Day 14: Hontanas to Fromista
I took a stone the size of a five cent piece out of my shoe today. It had worn through both pairs of socks and had begun to wear through the hard skin around my heel. That’s what you get when you combine boots that have worn through and have numerous holes, a stony path through the mesetas and a desire just to push on and ignore the protuberance. I need new boots but may need to walk a couple of long days to get to Leon (big city) by Saturday as Sunday everything is closed. Today I did 35 km, tomorrow will be the same only tomorrow I’m going to walk in shoes patched up with a combination of Dr Scholls insoles, plastic bags and sports strapping tape … I hope it holds together but I’m semi confident. It was that or walk in sandals and socks across rocky ground 😦
Today’s walk started early. I’d planned to walk with the Danish guy I walked with yesterday and we were out of the Albergue by 5am. It was perfect, cool, enough light from a partial moon and an easy path out of Hontanas. We walked hard and fast for a couple of hours before arriving in the castle on the hill town of Castrojeriz. With it’s ruined castle on the hill and the early morning swarm of swallows beginning their morning dance this was a perfect stop for desayunos (breakfast).
From there it was a sharp but shortish hike up the hill, over it and then we were on the mesetas. Almost two weeks in and we were walking at quite a pace with nary a squeak from our muscles which seem to have become attuned to the routine.
The mesetas again only this time we knew what to expect, it was still early and cloud cover kept the day cool and at perfect walking temperature. We marched forward, on and on not breaking stride and resting little. At one point we met up with an Irish couple and I spent a pleasant couple of hours on the, now rather hottish mesetas, talking rugby, economics and politics. This brought us all into a town and the 30km mark that had been my original stopping point for the day. We stopped for lunch and, as I was feeling good I decided to join my Danish friend and move onto Fromista a further 6km on.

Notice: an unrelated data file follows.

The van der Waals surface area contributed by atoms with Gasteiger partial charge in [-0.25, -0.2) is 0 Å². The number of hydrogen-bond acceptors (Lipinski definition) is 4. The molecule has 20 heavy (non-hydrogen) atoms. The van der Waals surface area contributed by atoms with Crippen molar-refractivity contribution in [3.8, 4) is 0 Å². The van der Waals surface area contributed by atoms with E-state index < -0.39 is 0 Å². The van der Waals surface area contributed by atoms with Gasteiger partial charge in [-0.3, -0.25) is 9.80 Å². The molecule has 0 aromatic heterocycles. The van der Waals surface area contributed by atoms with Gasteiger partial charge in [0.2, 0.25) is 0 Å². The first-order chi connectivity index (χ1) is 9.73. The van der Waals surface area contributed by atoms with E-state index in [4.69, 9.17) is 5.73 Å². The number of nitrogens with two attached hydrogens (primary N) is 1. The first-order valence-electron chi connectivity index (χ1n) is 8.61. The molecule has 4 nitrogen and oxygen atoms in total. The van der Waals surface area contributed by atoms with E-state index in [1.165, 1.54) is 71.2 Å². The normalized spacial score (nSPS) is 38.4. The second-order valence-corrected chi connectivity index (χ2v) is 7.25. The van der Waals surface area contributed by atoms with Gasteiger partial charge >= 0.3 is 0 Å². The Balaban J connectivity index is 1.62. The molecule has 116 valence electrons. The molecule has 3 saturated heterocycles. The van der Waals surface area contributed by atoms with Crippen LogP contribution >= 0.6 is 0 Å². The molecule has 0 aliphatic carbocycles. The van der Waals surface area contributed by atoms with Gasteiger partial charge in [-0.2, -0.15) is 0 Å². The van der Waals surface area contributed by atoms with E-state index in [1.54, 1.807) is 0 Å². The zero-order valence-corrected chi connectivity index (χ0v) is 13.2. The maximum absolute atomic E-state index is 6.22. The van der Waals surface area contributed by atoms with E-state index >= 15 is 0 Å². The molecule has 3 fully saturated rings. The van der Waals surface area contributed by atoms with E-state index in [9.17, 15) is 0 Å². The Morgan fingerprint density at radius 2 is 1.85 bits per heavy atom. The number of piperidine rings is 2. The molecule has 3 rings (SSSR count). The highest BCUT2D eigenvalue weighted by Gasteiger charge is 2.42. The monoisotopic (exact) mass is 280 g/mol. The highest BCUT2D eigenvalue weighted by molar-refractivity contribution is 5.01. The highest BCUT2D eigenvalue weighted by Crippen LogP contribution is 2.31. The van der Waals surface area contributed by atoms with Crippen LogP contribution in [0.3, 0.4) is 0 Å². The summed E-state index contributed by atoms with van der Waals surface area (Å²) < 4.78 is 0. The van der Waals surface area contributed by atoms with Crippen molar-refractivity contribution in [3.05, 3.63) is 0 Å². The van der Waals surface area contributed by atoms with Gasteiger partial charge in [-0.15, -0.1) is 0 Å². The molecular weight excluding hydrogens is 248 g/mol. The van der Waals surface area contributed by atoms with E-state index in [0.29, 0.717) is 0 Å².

From there the path began to vary and turned into a nice walk along the canal, across the lock and into the little town of Fromista about an hour later. We’d been on the road just under 7 hours with two food breaks covering about 35km’s. All in all, boots aside, it was a good day’s walking with enough variety to keep it interesting. While my knee still aches, the rest of the body, a few blisters aside, is going fine and I feel relatively fit. Today marked 2 weeks of walking and about 360km. Almost halfway there. We’re already beginning to see people leave, some burn out, some give up, some have bodies that pack it in and some have holidays that have ended. The latter are always reluctant to leave and find it difficult to go. I can imagine that I’ll find it just as difficult to give up the Camino at the end of the month.
While wandering around town in the afternoon after the ritual shower, washing of clothes and rest an elderly Spanish gent said hello in English. We got talking to him and it turns out he lived in Australia for 18 years and had worked on the Snowy Mountains Hydro Electric Scheme back in the early sixties. We had quite an interesting chat about his life in Oz before he went on his way but not before wishing us a “Buen Camino”. The Camino is always surprising.